It was a group of older pupils from my son's school, boys and girls, and their subject was swimming costumes, and in particular which parts of their costumes pinched which bits of themselves where, and which other bits of themselves were left to float, loose and vulnerable, in the water.
So free, friendly and anatomically frank was this conversation that I elbowed myself up to look with awe at these relaxed young teenagers.
At their age, I thought, lying back, just about the only contact I had with the opposite sex was the daily jeer, down from the top of our high-school bus, on to the scarlet-faced public-schoolboys below.
For years after I left this school I didn't have a good word to say for single-sex schools, which I felt did nothing to prepare their pupils for the wide blue yonder. But later, confounded by the evidence, I had to accept that perhaps the best thing any mother could do for her daughter was to send her to an all-girls school. Not only did such schools reign supreme in the exam leagues, but it was becoming increasingly clear that co-educational schools let their girls down badly.
At this time, such sentiments - now regularly debated, as they have been again this summer - were pretty new, but I knew more about them than most, since I was The TES's "gender reporter", and spent my working week sifting through the mounting evidence of the inequalities that riddled schools.
Boys dominated the playgrounds, the computers, the Bunsen burners, and teachers' time and attention; men dominated the headships and pay scales. A majority of all teachers, men and women, said science classes mattered less for girls than boys, while girls were less likely than boys to get the remedial help they needed.
Then there was the "30 per cent rule", by which, in matters of sexual equality, one third mysteriously came to equal a half. This applied not only to the boys' public schools, which opened up a third of their places to girls and declared themselves "fully co-educational", but also to the classroom teachers who, when asked to try their damnedest to devote equal time to both sexes, always felt their goal had been reached when they managed to give girls 30 per cent of their attention.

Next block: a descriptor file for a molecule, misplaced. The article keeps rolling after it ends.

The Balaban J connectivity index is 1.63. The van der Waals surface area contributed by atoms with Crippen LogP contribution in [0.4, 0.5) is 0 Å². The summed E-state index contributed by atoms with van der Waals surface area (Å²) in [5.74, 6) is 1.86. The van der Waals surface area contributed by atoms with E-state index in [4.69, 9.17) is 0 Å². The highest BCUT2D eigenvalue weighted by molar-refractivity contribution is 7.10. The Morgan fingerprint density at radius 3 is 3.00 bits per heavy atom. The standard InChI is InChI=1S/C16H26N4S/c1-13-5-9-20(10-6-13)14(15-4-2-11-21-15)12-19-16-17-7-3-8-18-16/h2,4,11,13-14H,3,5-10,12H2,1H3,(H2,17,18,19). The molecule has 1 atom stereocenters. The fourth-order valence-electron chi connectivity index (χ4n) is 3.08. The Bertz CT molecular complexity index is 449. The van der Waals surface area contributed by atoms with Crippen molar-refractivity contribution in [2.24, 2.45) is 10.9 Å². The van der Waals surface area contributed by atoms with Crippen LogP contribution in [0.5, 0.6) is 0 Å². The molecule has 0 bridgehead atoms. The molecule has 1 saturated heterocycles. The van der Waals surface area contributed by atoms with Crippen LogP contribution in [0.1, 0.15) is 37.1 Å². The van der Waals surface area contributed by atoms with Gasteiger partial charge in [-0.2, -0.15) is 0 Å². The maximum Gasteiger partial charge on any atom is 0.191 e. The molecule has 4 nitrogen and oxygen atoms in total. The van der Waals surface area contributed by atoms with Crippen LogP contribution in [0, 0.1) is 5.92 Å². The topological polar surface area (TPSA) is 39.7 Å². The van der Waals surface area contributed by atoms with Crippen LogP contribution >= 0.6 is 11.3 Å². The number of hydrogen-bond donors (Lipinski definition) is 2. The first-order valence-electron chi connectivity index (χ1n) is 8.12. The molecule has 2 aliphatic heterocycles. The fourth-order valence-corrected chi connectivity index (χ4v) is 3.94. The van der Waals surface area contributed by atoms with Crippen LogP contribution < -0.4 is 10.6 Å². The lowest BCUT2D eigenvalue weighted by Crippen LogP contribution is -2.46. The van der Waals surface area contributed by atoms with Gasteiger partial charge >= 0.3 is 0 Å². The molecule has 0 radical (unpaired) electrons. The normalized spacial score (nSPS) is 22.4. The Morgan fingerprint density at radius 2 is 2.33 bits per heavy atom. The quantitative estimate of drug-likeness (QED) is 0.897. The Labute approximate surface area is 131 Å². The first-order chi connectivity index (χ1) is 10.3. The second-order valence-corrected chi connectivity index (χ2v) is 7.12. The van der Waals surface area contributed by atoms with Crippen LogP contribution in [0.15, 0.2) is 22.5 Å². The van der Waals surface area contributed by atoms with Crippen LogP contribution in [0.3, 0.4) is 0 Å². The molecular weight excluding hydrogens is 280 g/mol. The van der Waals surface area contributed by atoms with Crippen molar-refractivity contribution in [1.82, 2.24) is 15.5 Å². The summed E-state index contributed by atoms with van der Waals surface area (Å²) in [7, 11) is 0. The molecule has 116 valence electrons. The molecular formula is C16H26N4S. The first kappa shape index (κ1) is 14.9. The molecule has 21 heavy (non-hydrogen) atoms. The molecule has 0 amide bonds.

One particular survey from that time, of daily life in nine London comprehensives, sticks in my mind to this day. Girls reported a constant level of harassment. They listed 80 words, many foul, which the boys called out after them. They described erasers being shoved down their blouses and pencils being thrust up through the holes in their science lab stools. And if a girl dared to answer a question in class? "Well," said one girl, "they (the boys) put their pens down, you know, time for a break. If she carries on, they fold their arms, lean back in their chairs and, sort of, look deliberately bored." What struck me most was the tone of shrugging resignation that permeated the remarks of the girls interviewed. That's how life is, they seemed to say; we don't like it, but it isn't going to change, is it?
Happily, 10 years down the road many things have changed, not least in general awareness of the issues, and teachers and pupils alike are now a hundred times more likely to try and stamp on sexism whenever it rears its ugly head.
Other things, though, seem to stay exactly the same and maybe will forever. Now that I'm rearing children of both sexes, I'm discovering that boys, even the gentlest of souls, have quite a different type of energy from girls. They push, shove and shout; and in pursuit of something they want - a rugby try, an idea, the last chocolate biscuit - they barge ahead, seemingly oblivious to anything around them. I'd bet my last dollar that boys still dominate most playgrounds, still shout more in class, and still tie up the majority of any teacher's attention.
Yet I haven't sent my daughters to an all-girls school simply because, when it came to the crunch, I couldn't get past the feeling that, since life is co-educational, schools should be, too. It feels, quite simply, normal.
I know my girls would flourish in a single-sex school. They'd have more friends to choose from, see more women in positions of authority, and never be shouldered aside from a Bunsen burner, or made to wonder if their sporting achievements were somehow second-best. But I don't want them to grow up thinking of half the human race as aliens, or believing that the only way they can make anything of their lives is to be shielded from nasty, rude, distracting boys. Neither do I think it's necessary.
Yes, many girls' schools do splendidly. But, along with Professor Alan Smithers, whose report backing co-education sparked such controversy this summer, I believe this has much more to do with the fact that they're excellent schools, attracting gold-card pupils, than with the simple absence of boys.
And that, of course, is another thing. Boys. Because if you want girls' schools, you have to accept that boys' schools come in the same package. And while the arguments for girls' schools are persuasive, I for one find it much harder to find any good reason for perpetuating all-male institutions.
One of the stories I remember from my days on the gender beat was about how some new science modules, designed to rouse girls' interest in physics, turned out to catch the boys' imaginations just as much. It seems that what improves things for girls, the researchers reported, actually improves things for everybody. Or, as Hillary Clinton put it in Beijing last week, women's rights are human rights.
Or, as the frank and fearless friends at my local swimming pool might have said, more blankly, if I'd asked: "Boys' schools? Girls' schools? What's the point of that?"